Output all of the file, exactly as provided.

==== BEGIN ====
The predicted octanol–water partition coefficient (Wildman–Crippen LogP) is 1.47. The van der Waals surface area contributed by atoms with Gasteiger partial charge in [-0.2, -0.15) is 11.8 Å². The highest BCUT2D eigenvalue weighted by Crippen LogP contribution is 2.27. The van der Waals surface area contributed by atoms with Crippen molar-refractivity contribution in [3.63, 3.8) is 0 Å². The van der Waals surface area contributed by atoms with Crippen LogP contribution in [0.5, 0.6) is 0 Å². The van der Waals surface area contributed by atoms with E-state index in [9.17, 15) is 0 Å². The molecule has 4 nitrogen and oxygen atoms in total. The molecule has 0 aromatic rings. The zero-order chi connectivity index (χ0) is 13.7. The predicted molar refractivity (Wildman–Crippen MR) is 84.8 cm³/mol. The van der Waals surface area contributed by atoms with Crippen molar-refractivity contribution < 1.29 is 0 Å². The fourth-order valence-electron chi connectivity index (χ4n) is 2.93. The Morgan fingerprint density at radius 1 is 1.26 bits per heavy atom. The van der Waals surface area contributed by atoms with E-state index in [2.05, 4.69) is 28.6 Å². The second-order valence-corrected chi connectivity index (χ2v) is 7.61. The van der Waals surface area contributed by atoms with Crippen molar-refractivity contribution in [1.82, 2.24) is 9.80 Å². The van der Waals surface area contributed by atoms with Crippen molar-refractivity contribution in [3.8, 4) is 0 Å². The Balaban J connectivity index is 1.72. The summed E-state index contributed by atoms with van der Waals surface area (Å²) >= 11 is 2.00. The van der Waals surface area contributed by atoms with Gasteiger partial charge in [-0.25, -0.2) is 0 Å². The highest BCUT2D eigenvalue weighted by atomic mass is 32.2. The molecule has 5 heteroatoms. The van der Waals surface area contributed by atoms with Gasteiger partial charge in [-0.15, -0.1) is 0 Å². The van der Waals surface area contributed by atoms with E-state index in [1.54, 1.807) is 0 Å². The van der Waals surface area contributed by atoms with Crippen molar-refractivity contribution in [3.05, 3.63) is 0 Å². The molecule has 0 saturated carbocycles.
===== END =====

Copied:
The predicted octanol–water partition coefficient (Wildman–Crippen LogP) is 1.47. The van der Waals surface area contributed by atoms with Gasteiger partial charge in [-0.2, -0.15) is 11.8 Å². The highest BCUT2D eigenvalue weighted by Crippen LogP contribution is 2.27. The van der Waals surface area contributed by atoms with Crippen molar-refractivity contribution in [3.63, 3.8) is 0 Å². The van der Waals surface area contributed by atoms with Crippen LogP contribution in [0.5, 0.6) is 0 Å². The van der Waals surface area contributed by atoms with E-state index in [9.17, 15) is 0 Å². The molecule has 4 nitrogen and oxygen atoms in total. The molecule has 0 aromatic rings. The zero-order chi connectivity index (χ0) is 13.7. The predicted molar refractivity (Wildman–Crippen MR) is 84.8 cm³/mol. The van der Waals surface area contributed by atoms with Crippen molar-refractivity contribution < 1.29 is 0 Å². The fourth-order valence-electron chi connectivity index (χ4n) is 2.93. The Morgan fingerprint density at radius 1 is 1.26 bits per heavy atom. The van der Waals surface area contributed by atoms with E-state index in [2.05, 4.69) is 28.6 Å². The second-order valence-corrected chi connectivity index (χ2v) is 7.61. The van der Waals surface area contributed by atoms with Crippen molar-refractivity contribution in [1.82, 2.24) is 9.80 Å². The van der Waals surface area contributed by atoms with Crippen molar-refractivity contribution in [3.8, 4) is 0 Å². The Balaban J connectivity index is 1.72. The summed E-state index contributed by atoms with van der Waals surface area (Å²) >= 11 is 2.00. The van der Waals surface area contributed by atoms with Gasteiger partial charge in [-0.25, -0.2) is 0 Å². The highest BCUT2D eigenvalue weighted by atomic mass is 32.2. The molecule has 5 heteroatoms. The van der Waals surface area contributed by atoms with Gasteiger partial charge in [-0.15, -0.1) is 0 Å². The van der Waals surface area contributed by atoms with E-state index in [1.54, 1.807) is 0 Å². The van der Waals surface area contributed by atoms with Crippen molar-refractivity contribution in [3.05, 3.63) is 0 Å². The molecule has 0 saturated carbocycles.